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Respect for those who lead field trips

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 Today I got the unique experience of leading a group of second graders around the refuge during a field trip. One of our naturalists who was suppsoed to take them became ill, and the only other person available was not fully trained and supposed to be a shadpw. Having accompanied two field trips already, we partnered up and took on the kids.

I was very nervous, because, although I new enough about the animals and goal of the refuge to handle short encounters with visitors, I found quickly it was not enough for the enquisitive minds of grade schoolers. I leaned heavily on what I'd heard from my field trip mentor and deftly changed my plan of action upon relaizing how these children undertsood and processed information.

Watching someone else handle children and actually working with themyourself are two very different things. For one thing, they talk. A lot. And they talk over you and each other. Quickly, I had to learn how to ignore off topic questions and comments while still giving attention to every child so that they would not become disinterested. Focus on the question of a child who's off topic and suddenly all kids are unfocused and shouting. Ignore them completely and suddenly they've become little satalites being thrown out of the earths gravitational pull.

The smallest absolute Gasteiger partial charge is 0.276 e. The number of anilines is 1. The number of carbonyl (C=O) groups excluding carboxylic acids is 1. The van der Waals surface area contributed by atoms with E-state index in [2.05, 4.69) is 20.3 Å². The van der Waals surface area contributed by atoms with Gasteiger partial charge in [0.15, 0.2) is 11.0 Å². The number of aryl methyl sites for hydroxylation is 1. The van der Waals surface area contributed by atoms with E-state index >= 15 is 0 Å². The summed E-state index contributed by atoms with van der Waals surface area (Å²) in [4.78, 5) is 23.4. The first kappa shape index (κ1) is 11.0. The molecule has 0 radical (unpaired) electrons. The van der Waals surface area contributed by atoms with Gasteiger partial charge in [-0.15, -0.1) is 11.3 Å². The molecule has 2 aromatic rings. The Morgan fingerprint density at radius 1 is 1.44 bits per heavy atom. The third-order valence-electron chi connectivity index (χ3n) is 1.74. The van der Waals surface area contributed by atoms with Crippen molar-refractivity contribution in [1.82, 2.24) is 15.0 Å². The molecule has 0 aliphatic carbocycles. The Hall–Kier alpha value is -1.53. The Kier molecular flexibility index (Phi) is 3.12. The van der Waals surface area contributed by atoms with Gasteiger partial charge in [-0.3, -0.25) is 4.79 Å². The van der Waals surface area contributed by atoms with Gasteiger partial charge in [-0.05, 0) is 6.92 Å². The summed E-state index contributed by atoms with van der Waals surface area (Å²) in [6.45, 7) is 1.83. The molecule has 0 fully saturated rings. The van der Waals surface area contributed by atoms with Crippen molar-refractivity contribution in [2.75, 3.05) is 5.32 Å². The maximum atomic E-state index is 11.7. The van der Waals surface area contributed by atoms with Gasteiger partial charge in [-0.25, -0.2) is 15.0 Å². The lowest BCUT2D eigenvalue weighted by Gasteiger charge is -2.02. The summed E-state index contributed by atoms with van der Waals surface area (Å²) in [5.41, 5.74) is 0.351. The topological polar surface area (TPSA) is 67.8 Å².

Keeping their focus proved difficult in multiple ways. When watching an older, retired man teach the kids, I could see they respected him and knew no to be too disobedient. With me, they saw a younger girl, and took that as an opprotunity to run and not listen, especially the little boys. I couldn't talk to them like my mentor. Instead, I ended up trying to be a cool kid, talking to them like they were older. My talks became more playful, such as when I was teaching them about what to do when faced with a predator. Guiding them through the actions I told them to scare me away and then screamed in terror when they yanked up their coats and growled, "GO AWAY MOUNTAIN LION! GO AWAY COYOTE!" 

I was fun to work with them and become more playfull. Sort of like acting.


How Many People Does it Take to Screw in a Heart Valve?